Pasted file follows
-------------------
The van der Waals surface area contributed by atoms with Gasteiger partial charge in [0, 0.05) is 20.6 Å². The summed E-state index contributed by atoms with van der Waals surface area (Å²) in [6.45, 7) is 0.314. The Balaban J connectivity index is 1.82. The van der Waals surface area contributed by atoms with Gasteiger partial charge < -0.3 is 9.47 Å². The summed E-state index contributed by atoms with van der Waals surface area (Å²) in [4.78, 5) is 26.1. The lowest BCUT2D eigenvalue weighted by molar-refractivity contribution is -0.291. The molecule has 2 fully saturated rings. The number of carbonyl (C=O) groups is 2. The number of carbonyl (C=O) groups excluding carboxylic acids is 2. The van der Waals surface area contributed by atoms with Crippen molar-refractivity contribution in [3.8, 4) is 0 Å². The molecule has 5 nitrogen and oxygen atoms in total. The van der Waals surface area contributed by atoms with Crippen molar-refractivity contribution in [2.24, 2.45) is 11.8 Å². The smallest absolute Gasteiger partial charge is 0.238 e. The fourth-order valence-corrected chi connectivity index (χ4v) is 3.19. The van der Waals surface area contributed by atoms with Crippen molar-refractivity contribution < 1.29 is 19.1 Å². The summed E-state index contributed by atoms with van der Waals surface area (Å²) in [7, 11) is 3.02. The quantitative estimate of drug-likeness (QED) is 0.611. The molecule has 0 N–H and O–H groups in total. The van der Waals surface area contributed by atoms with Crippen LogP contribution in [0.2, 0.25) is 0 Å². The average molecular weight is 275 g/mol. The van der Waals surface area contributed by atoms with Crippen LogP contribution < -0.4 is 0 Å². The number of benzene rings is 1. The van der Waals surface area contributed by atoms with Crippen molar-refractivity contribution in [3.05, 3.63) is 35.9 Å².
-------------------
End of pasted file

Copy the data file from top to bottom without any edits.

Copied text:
The van der Waals surface area contributed by atoms with Gasteiger partial charge in [0, 0.05) is 20.6 Å². The summed E-state index contributed by atoms with van der Waals surface area (Å²) in [6.45, 7) is 0.314. The Balaban J connectivity index is 1.82. The van der Waals surface area contributed by atoms with Gasteiger partial charge < -0.3 is 9.47 Å². The summed E-state index contributed by atoms with van der Waals surface area (Å²) in [4.78, 5) is 26.1. The lowest BCUT2D eigenvalue weighted by molar-refractivity contribution is -0.291. The molecule has 2 fully saturated rings. The number of carbonyl (C=O) groups is 2. The number of carbonyl (C=O) groups excluding carboxylic acids is 2. The van der Waals surface area contributed by atoms with Crippen molar-refractivity contribution in [3.8, 4) is 0 Å². The molecule has 5 nitrogen and oxygen atoms in total. The van der Waals surface area contributed by atoms with Crippen molar-refractivity contribution in [2.24, 2.45) is 11.8 Å². The smallest absolute Gasteiger partial charge is 0.238 e. The fourth-order valence-corrected chi connectivity index (χ4v) is 3.19. The van der Waals surface area contributed by atoms with Crippen molar-refractivity contribution < 1.29 is 19.1 Å². The summed E-state index contributed by atoms with van der Waals surface area (Å²) in [7, 11) is 3.02. The quantitative estimate of drug-likeness (QED) is 0.611. The molecule has 0 N–H and O–H groups in total. The van der Waals surface area contributed by atoms with Crippen LogP contribution in [0.2, 0.25) is 0 Å². The average molecular weight is 275 g/mol. The van der Waals surface area contributed by atoms with Crippen LogP contribution < -0.4 is 0 Å². The number of benzene rings is 1. The van der Waals surface area contributed by atoms with Crippen molar-refractivity contribution in [3.05, 3.63) is 35.9 Å².